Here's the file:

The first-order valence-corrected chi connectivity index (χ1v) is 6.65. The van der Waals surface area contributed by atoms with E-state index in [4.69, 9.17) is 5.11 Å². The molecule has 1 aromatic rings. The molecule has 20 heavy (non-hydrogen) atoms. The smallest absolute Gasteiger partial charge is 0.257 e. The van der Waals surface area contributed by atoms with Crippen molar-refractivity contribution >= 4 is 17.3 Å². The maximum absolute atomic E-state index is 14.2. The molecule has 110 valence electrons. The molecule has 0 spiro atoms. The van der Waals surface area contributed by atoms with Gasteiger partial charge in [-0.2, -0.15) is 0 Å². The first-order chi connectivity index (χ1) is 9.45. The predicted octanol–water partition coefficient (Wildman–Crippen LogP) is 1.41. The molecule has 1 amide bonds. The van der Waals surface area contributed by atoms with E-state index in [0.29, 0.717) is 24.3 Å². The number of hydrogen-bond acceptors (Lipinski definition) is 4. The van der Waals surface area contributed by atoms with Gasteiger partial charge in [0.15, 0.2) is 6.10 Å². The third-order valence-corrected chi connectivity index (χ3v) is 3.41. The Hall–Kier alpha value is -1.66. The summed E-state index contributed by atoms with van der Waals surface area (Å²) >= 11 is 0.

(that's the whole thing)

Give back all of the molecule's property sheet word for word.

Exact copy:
The first-order valence-corrected chi connectivity index (χ1v) is 6.65. The van der Waals surface area contributed by atoms with E-state index in [4.69, 9.17) is 5.11 Å². The molecule has 1 aromatic rings. The molecule has 20 heavy (non-hydrogen) atoms. The smallest absolute Gasteiger partial charge is 0.257 e. The van der Waals surface area contributed by atoms with Crippen molar-refractivity contribution >= 4 is 17.3 Å². The maximum absolute atomic E-state index is 14.2. The molecule has 110 valence electrons. The molecule has 0 spiro atoms. The van der Waals surface area contributed by atoms with Gasteiger partial charge in [-0.2, -0.15) is 0 Å². The first-order chi connectivity index (χ1) is 9.45. The predicted octanol–water partition coefficient (Wildman–Crippen LogP) is 1.41. The molecule has 1 amide bonds. The van der Waals surface area contributed by atoms with E-state index in [0.29, 0.717) is 24.3 Å². The number of hydrogen-bond acceptors (Lipinski definition) is 4. The van der Waals surface area contributed by atoms with Gasteiger partial charge in [0.15, 0.2) is 6.10 Å². The third-order valence-corrected chi connectivity index (χ3v) is 3.41. The Hall–Kier alpha value is -1.66. The summed E-state index contributed by atoms with van der Waals surface area (Å²) >= 11 is 0.